Jesus is on His Way to Jerusalem, Sermon 03/17/2019

Ps. 46:1-11; Lk. 13:31-35

According to the gospel of Luke, Jesus had become a popular figure with the common people and this caused King Herod to fear Him and want to eliminate Him without angering the people. Jesus, however, would not be intimidated by Herod’s threats. Jesus knew that Herod had already beheaded John the Baptist. Nevertheless, Jesus declared that His future direction was clear. He would not be distracted from His course by Herod. He would finish what God had sent Him to do. Jesus indicated that He was driven by a divine imperative to go to Jerusalem.

Jesus refuses to be scared of Herod. He will not flee. His position is based on the conviction that He has a work to do and a mission to fill and no enemy is going to stop Him. Jesus is sure that His death will occur in Jerusalem which has killed other prophets. To be official and to fulfill prophecy, Jesus must go to Jerusalem. In this gospel, Jesus is on His way to Jerusalem, the only place for Him to die.

Jesus could have saved Himself, but He endured suffering because of His love for us. He could have chosen not to take the pain and humiliation; He could have killed those who mocked Him, but He suffered through it all because He loved even His enemies.

Love is more powerful than physical force. Jesus was the victim of all kinds of hurts-insults, lies, gossip, prejudice, slander. He was beaten and stripped and spat upon. He was nailed to a cross and yet He never retaliated. He never resented. He just turned the other cheek and kept on loving. And then when He died, the Roman centurion who had watched Him through it all and felt His love and said, “Truly, this was the Son of God.”

Jesus said, “Love your enemies and pray for those who persecute you, that you may be children of your Father in heaven. He causes His sun to rise on the evil and the good, and sends rain on the righteous and the unrighteous.”

When we are wronged, often our first reaction is to get even. Instead Jesus said, we should do good to those who wrong us. By loving and praying for our enemies, we can overcome evil with good. If we love our enemies and treat them well, we will truly show that Jesus is Lord of our lives.

Our desire should not be to keep score but to love and forgive. This is not natural. It is supernatural. Only God can give us the strength to love as He does. We must trust the Holy Spirit to help us show love to those for whom we may not feel love. Love is the most powerful thing in the world.

In the gospel of Matthew 5:38-39, Jesus said, “You have heard that it was said, ‘An eye for an eye and a tooth for a tooth. But I say to you, do not resist an evildoer. But if anyone strikes you on the right cheek, turn the other also.”

William Barclay, who was an interpreter of the New Testament, pointed out that when Jesus told us to turn the other cheek; there is far more here than meets the eye, far more than a mere matter of blows on the face.

Suppose a right-handed man is standing in front of another man, and suppose he wants to slap the other man on the right cheek, how must he do it? With the back of his hand, now according to Jewish law to hit a man with the back of the hand was twice as insulting as to hit him with the flat of the hand. So, then what Jesus is saying is this: “Even if man should direct at you the most deadly and calculated insult, you must on no account resent it.”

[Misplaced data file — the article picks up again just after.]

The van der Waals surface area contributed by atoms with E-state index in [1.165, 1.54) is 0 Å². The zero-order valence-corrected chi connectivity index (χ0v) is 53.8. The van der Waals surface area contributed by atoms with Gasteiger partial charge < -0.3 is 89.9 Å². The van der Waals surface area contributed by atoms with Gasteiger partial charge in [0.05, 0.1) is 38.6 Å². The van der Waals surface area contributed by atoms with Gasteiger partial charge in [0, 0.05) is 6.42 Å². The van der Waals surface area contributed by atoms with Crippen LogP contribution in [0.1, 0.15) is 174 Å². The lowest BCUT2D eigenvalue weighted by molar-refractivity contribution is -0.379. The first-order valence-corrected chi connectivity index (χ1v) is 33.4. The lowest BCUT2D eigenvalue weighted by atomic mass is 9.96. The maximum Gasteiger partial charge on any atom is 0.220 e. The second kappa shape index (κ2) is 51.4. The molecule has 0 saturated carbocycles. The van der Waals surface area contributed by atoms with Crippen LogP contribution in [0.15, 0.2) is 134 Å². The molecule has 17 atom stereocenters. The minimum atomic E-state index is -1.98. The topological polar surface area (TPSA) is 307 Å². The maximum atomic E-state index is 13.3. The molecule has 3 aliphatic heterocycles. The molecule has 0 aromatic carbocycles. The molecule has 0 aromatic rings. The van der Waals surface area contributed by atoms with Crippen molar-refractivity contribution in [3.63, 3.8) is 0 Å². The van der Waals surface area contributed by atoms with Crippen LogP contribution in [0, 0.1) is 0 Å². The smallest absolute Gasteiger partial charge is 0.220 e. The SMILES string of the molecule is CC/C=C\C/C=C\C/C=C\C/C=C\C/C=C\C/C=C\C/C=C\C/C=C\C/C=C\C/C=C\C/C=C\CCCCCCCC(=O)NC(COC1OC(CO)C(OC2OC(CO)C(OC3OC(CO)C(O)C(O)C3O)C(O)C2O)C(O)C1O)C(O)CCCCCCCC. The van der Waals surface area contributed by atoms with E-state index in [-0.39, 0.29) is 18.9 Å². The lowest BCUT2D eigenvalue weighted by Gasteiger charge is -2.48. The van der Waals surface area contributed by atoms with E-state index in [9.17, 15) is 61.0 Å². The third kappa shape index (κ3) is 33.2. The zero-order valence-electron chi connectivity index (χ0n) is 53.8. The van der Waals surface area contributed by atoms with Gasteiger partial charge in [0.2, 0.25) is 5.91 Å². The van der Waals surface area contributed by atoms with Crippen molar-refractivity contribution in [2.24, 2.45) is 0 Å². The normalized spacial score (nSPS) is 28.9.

Dear friends! Not too many of us are slapped around physically but time and time again life does bring us insults. The true Christian has forgotten what is to be insulted. When we begin to think, “Should I be personally offended by what this person has said or done?” At that moment, we have departed from the Spirit of Christ. As Christians, we learn from our Master Jesus Christ how to accept any insult and never resent it, but to turn the other cheek and go on with life.

God loves us so much that He gave His only Son to die on the cross for us. The people took Jesus outside the walls of Jerusalem and put nails through His hands and a spike through His feet and Hung him between heaven and earth. But Jesus didn’t have to die. He died willingly because of you, because of me. The cross is the sign of God’s love toward us.

The Scripture said, “God demonstrates His own love for us in this; while we were still sinners, Christ died for us” (Rom. 5:8). God sent Jesus Christ to die for us, not because we were good enough but because He loved us so much. Jesus accepted the punishment, paid the price for our sins and then offered us the new life. He is our example of what it means to love; everything He did in life and death was a loving. So we are to love one another as God’s children. When we become Christians, we become part of God’s family with fellow believers as our brothers and sisters. No matter how else we may bear our testimony for the Lord Jesus Christ, the absence of love nullifies it all. Love is greater than anything we can say, or anything we can possess or anything we can give.

When you lie in a casket, your life on this earth ended, what will the people who attend your funeral service be thinking? What will they remember about you? They will remember with feeling whether or not you related to them out of love. Love is one gift you can afford to give to everyone. If you do give love, when you die you will hear the words of our Lord, “Well done, you are good and faithful servant. Enter into the joys of the Lord.” And those who have known you will miss you.


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